Page Section Navigation
Go to: Header
Go to: Utility Navigation
Go to: Primary Navigation
Go to: Content
Go to: Footer
 
Filter Resources By:

Feeding Your Family on a Limited Budget

Food has become increasingly more expensive so feeding a family on a limited budget is a challenge. Healthy food, especially, can be almost too expensive to afford. With a little extra work, great recipes, and some flexibility, you can find a way to feed your family plenty of healthy food, perhaps even with money to spare.

Before heading to the grocery store, do some preparation in advance. Have a selection of different recipes and meals that your family enjoys, and make sure you know all of the ingredients needed. Cut out coupons in magazines and newspapers for items your family uses, and check the grocery sale papers before you head out to make sure you know exactly what is on sale.

Time your shopping trip to occur right after you eat, so that you aren’t hungry and more prone to impulse buying. If your children are inclined to pull cookies and sugary items off the shelves, try to shop without them.

When shopping, instead of purchasing items related to your menu and recipes for the week, you can also choose plan your menu around what’s on sale. While fresh fruits and vegetables can often be expensive and rarely have coupons, in-season produce is generally cheaper. Purchase what is on sale, as long as it’s something your family will eat. Local farm stands or farmers’ markets are another way to get reasonably priced fresh produce.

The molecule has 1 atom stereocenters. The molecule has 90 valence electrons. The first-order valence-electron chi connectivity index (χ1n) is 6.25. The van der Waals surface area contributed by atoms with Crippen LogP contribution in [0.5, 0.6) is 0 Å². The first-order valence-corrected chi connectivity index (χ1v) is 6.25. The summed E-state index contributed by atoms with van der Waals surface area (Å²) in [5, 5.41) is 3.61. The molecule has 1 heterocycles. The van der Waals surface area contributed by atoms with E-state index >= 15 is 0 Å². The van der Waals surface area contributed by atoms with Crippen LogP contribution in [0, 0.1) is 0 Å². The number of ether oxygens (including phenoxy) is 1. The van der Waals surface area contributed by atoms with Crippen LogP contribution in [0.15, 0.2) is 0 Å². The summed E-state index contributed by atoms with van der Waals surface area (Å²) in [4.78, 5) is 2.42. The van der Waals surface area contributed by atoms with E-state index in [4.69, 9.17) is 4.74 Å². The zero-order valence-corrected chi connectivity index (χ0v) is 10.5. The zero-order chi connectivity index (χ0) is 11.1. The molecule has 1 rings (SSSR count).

Also take advantage of “buy one, get one free” sales and bulk discounts. Having a good storage system in place will make food less likely to go to waste. When freezing meat products, write the date of purchase on the package so you know when you’ll need to eat it by. Cleaning out your freezer frequently can help you know exactly what food you have available. Soups, pastas, and canned goods are great to purchase in large quantities when they are on sale.

Dried items such as beans can be a great, healthy alternative to meat, and are generally reasonably priced. Beans can be added to salads, rice, and soups to add more protein. Also, consider purchasing canned (with no added salt) or frozen vegetables and fruit, which usually contain the same nutrients as fresh food.

Also, if you have a warehouse club near you, compare prices and consider sharing purchases with a nearby friend or relative. Make sure you have willpower though, or else you’ll come out with a basketful of bulky items you didn’t plan to purchase.